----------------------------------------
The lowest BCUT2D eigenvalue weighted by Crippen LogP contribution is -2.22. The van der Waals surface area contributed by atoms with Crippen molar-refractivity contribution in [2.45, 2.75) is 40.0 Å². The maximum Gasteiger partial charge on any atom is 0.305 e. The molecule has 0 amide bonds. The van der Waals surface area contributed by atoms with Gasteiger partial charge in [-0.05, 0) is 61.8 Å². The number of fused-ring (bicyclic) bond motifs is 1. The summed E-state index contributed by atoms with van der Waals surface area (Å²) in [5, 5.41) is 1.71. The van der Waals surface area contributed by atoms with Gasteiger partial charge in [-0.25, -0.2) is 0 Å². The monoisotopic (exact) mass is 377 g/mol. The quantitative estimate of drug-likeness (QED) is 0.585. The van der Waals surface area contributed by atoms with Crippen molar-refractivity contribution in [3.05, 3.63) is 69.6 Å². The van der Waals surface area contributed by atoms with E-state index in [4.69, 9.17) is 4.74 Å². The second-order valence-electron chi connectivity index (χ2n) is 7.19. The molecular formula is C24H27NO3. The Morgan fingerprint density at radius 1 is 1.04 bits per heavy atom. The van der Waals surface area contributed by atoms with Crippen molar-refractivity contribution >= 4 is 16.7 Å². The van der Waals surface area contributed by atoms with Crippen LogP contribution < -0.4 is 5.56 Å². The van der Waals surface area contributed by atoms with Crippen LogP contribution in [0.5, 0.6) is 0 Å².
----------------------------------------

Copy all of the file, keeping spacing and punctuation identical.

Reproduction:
The lowest BCUT2D eigenvalue weighted by Crippen LogP contribution is -2.22. The van der Waals surface area contributed by atoms with Crippen molar-refractivity contribution in [2.45, 2.75) is 40.0 Å². The maximum Gasteiger partial charge on any atom is 0.305 e. The molecule has 0 amide bonds. The van der Waals surface area contributed by atoms with Gasteiger partial charge in [-0.05, 0) is 61.8 Å². The number of fused-ring (bicyclic) bond motifs is 1. The summed E-state index contributed by atoms with van der Waals surface area (Å²) in [5, 5.41) is 1.71. The van der Waals surface area contributed by atoms with Gasteiger partial charge in [-0.25, -0.2) is 0 Å². The monoisotopic (exact) mass is 377 g/mol. The quantitative estimate of drug-likeness (QED) is 0.585. The van der Waals surface area contributed by atoms with Crippen molar-refractivity contribution in [3.05, 3.63) is 69.6 Å². The van der Waals surface area contributed by atoms with E-state index in [4.69, 9.17) is 4.74 Å². The second-order valence-electron chi connectivity index (χ2n) is 7.19. The molecular formula is C24H27NO3. The Morgan fingerprint density at radius 1 is 1.04 bits per heavy atom. The van der Waals surface area contributed by atoms with Crippen molar-refractivity contribution >= 4 is 16.7 Å². The van der Waals surface area contributed by atoms with Crippen LogP contribution < -0.4 is 5.56 Å². The van der Waals surface area contributed by atoms with Crippen LogP contribution in [0.5, 0.6) is 0 Å².